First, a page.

Growing Returns

Selected tag(s): Terry Fankhauser

No time to wait: sage grouse delay gives urgency to conservation

The greater sage-grouse

The greater sage-grouse

You may have seen a strange looking bird causing quite a stir in the news recently. That’s because there’s a lot at stake with the greater sage-grouse, especially now that a rider in the federal spending bill prevents the U.S. Fish and Wildlife Service from listing the species under the Endangered Species Act in 2015 (a decision was originally expected in September). But this delay isn’t stopping ranchers, conservationists and other key stakeholder from moving full speed ahead to find a solution.

You might not get this sense from the political dialog and the media, but out on the ground, there is a real spirit of cooperation when it comes to the greater sage-grouse. That’s because everyone realizes that – rider or no rider, listing or no listing – this bird needs help.

Read More »

Posted in ecosystems, Habitat Exchange, Wildlife Protection / Also tagged , , , , , , | Comments are closed

We don’t have to pit wildlife against the economy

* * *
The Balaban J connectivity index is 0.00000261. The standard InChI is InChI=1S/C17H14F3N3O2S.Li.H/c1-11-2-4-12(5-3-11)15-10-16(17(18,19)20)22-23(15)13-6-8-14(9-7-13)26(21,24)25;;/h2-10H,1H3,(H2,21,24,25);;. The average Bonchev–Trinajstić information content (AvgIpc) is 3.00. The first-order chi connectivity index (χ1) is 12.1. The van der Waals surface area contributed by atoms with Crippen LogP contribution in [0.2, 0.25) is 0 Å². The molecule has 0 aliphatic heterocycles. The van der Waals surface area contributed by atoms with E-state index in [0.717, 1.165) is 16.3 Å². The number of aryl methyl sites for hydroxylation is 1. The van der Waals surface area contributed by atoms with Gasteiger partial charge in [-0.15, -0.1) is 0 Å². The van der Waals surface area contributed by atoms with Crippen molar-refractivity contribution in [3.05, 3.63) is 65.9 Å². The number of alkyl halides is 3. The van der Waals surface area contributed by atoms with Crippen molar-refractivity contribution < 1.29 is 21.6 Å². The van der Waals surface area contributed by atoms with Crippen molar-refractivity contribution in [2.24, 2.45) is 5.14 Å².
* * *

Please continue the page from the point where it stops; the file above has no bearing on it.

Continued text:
Greater sage grouse. Photo credit:  Steven Nehl

Greater sage grouse. Photo credit: Steven Nehl

This post was co-written by Terry Fankhauser, executive vice president of the Colorado Cattlemen’s Association and executive director of Partners for Western Conservation.

Stop us if you’ve heard this one before: A rancher, an environmentalist, and an oil company exec walk into a bar. The bartender looks up and asks, “Is this a joke?”

On the surface we may seem like an odd group, but ranchers, energy companies and environmentalists are finding each other willing partners in solving big conservation problems.

Colorado is one of 11 Western states where an iconic rangeland bird, the greater sage grouse, nests in high desert topography that’s also perfect ground for cattle ranching. And in recent years, Colorado’s booming oil and gas industry has encroached on the bird’s habitat.

That puts the bird’s future on a collision course with the state’s two largest economic drivers: agriculture and energy. The U.S. Fish and Wildlife Service faces a 2015 deadline to decide if the greater sage grouse should be protected by an Endangered Species Act listing. Listing could severely crimp both energy production and ranching across a vast territory.

Read More »

Posted in Habitat Exchange, Wildlife Protection / Also tagged , , , , , , , , , , , | Comments are closed